Posted: Feb 01, 2013 9:45 AM
The massacre at Sandy Hook Elementary School in Newtown, Connecticut wasn't the first incidence of gun violence to claim the lives of children and it certainly isn't the last. In fact, the violence continues. It's time to stop arguing semantics and citing dated amendments and create a better future for our children instead.

It's been nearly two months since the senseless shooting at Sandy Hook Elementary School — the second deadliest school shooting in U.S. history, that claimed the lives of 20 children and six adults. As shock and overwhelming sadness touched millions of people from coast to coast, our nation stood united, for a moment, to demand answers. And yet, all we've managed to do, so far, is argue.

To hear the gun supporters tell it, guns don't kill people — people kill people. Specifically the mentally ill. They have a right to bear arms, they say, and they intend to protect themselves from the viable threats lurking around each corner. They repeatedly reference the Second Amendment, conveniently leaving out the fact that the guns of today are far more sophisticated and deadly than the guns of the Second Amendment.

To hear the gun reform supporters tell it, it's time for change. Background checks simply aren't enough. Psychological evaluations aren't enough. Guns are getting into the hands of people who intend to use them to inflict great harm. Our system is flawed and it needs an overhaul.

Just this Wednesday, a 5-year-old boy was abducted from his school bus by a gunman, who shot and killed the bus driver. The boy, a kindergarten student in Alabama, is being held hostage in an underground bunker. Yesterday, a 14-year-old boy was shot in the back of the neck by another student at Price Middle School in Southeast Atlanta. Clearly the gun violence continues.

We have to confront the fact that guns, both illegally and legally obtained, are being used to hurt and kill on an epidemic scale in this country.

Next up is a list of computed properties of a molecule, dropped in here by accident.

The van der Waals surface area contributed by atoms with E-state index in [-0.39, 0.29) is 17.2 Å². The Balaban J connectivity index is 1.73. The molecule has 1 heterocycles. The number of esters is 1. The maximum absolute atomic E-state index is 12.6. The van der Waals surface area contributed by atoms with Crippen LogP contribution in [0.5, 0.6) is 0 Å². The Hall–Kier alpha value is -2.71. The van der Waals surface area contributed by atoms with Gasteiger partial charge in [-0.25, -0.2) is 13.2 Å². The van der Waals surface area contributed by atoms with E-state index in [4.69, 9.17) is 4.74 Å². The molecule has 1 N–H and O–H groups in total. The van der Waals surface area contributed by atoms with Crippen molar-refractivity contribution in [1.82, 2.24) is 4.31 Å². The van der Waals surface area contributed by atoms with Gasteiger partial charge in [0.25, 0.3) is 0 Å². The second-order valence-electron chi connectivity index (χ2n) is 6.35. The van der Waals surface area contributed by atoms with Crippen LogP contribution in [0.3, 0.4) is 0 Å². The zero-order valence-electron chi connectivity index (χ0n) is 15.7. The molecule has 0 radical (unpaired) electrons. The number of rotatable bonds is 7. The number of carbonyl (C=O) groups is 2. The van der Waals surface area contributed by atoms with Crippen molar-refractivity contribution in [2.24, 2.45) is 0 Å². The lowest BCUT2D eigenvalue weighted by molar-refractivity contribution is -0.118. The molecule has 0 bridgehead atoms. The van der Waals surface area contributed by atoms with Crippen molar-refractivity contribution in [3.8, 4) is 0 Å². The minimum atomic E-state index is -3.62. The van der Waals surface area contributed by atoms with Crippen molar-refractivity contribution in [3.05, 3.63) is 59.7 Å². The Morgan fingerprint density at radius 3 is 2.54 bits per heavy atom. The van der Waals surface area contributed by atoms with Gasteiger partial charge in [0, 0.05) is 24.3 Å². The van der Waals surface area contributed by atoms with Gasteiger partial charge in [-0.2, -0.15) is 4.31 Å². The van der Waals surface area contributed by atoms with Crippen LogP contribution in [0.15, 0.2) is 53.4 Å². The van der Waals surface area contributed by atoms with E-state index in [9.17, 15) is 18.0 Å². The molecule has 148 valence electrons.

According to Anthony F. Lemieux, Ph.D., Associate Professor of Communication, Transcultural Conflict and Violence Program (2CI), at Georgia State University, "Each episode of gun violence, and each instance like today's school shooting in Atlanta, makes it clear that the issue of gun violence isn't going away any time soon. We have to confront the fact that guns, both illegally and legally obtained, are being used to hurt and kill on an epidemic scale in this country."

Stop arguing semantics

Following each act of violence, the gun supporters argue the small details. They reference the specific gun used in the crime as if to say that an assault weapons ban wouldn't have saved that particular child. Bottom line: People with guns kill people. It's time to stop arguing semantics and get guns, all of them, out of our homes.

Speak up

Arguing on Facebook and Twitter will not lead to change. As moms, we need to take action. Shannon Watts, a mother of five in Indiana, launched One Million Moms for Gun Control in response to the Sandy Hook shooting. An independent grassroots movement, One Million Moms for Gun Control fights for gun control legislation with the hope of preventing more moms from experiencing the pain and heartache of those moms who lost their children to gun violence. Moms can make a difference.

Get involved

We can only make a difference if we work together for the safety of our children.

Gun supporters argue that placing armed guards on school campuses will lead to fewer acts of gun violence on school grounds. I tend to disagree. As we learned from the Columbine High School shooting, a single guard can't necessarily stop an armed gunman. Fifteen people were killed that day and 23 others were wounded. The more guns at the scene, the higher the chance of fatalities. Not to mention the fact that armed guards patrolling the hallways have the potential to trigger anxiety in children, thereby hindering the learning process. Children need to feel safe at school.

Talk to school officials. Attend PTA meetings. Mobilize the parents. Fight for change within your own school and school district. We can only make a difference if we work together for the safety of our children.

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Topics: gun control